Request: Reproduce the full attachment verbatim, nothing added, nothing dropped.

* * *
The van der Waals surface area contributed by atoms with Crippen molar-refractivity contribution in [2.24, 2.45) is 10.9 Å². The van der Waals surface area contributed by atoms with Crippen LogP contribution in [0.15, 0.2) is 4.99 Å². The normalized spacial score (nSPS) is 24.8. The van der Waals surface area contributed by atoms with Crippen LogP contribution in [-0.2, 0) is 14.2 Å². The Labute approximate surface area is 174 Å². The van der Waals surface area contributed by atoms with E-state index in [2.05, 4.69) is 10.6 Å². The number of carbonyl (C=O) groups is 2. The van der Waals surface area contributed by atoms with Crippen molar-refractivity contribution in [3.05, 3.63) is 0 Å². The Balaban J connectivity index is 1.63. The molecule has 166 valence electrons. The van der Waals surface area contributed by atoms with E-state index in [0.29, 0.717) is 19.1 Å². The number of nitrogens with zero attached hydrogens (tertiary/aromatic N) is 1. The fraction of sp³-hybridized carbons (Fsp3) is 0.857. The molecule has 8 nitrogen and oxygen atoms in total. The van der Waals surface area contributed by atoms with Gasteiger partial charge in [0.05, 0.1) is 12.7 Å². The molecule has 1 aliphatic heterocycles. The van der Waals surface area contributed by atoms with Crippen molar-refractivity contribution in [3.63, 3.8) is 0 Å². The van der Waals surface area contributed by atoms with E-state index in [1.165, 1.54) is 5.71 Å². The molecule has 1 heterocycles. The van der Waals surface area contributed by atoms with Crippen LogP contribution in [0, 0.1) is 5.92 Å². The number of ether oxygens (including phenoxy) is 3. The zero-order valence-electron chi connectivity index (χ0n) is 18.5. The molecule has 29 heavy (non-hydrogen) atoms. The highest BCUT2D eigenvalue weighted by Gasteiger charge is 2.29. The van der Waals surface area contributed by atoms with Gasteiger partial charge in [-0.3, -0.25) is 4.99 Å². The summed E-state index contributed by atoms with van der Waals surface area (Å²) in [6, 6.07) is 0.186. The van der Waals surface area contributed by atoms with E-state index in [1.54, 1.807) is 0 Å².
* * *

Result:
The van der Waals surface area contributed by atoms with Crippen molar-refractivity contribution in [2.24, 2.45) is 10.9 Å². The van der Waals surface area contributed by atoms with Crippen LogP contribution in [0.15, 0.2) is 4.99 Å². The normalized spacial score (nSPS) is 24.8. The van der Waals surface area contributed by atoms with Crippen LogP contribution in [-0.2, 0) is 14.2 Å². The Labute approximate surface area is 174 Å². The van der Waals surface area contributed by atoms with E-state index in [2.05, 4.69) is 10.6 Å². The number of carbonyl (C=O) groups is 2. The van der Waals surface area contributed by atoms with Crippen molar-refractivity contribution in [3.05, 3.63) is 0 Å². The Balaban J connectivity index is 1.63. The molecule has 166 valence electrons. The van der Waals surface area contributed by atoms with E-state index in [0.29, 0.717) is 19.1 Å². The number of nitrogens with zero attached hydrogens (tertiary/aromatic N) is 1. The fraction of sp³-hybridized carbons (Fsp3) is 0.857. The molecule has 8 nitrogen and oxygen atoms in total. The van der Waals surface area contributed by atoms with Gasteiger partial charge in [0.05, 0.1) is 12.7 Å². The molecule has 1 aliphatic heterocycles. The van der Waals surface area contributed by atoms with Crippen molar-refractivity contribution in [3.63, 3.8) is 0 Å². The van der Waals surface area contributed by atoms with E-state index in [1.165, 1.54) is 5.71 Å². The molecule has 1 heterocycles. The van der Waals surface area contributed by atoms with Crippen LogP contribution in [0, 0.1) is 5.92 Å². The number of ether oxygens (including phenoxy) is 3. The zero-order valence-electron chi connectivity index (χ0n) is 18.5. The molecule has 29 heavy (non-hydrogen) atoms. The highest BCUT2D eigenvalue weighted by Gasteiger charge is 2.29. The van der Waals surface area contributed by atoms with Gasteiger partial charge in [-0.3, -0.25) is 4.99 Å². The summed E-state index contributed by atoms with van der Waals surface area (Å²) in [6, 6.07) is 0.186. The van der Waals surface area contributed by atoms with E-state index in [1.54, 1.807) is 0 Å².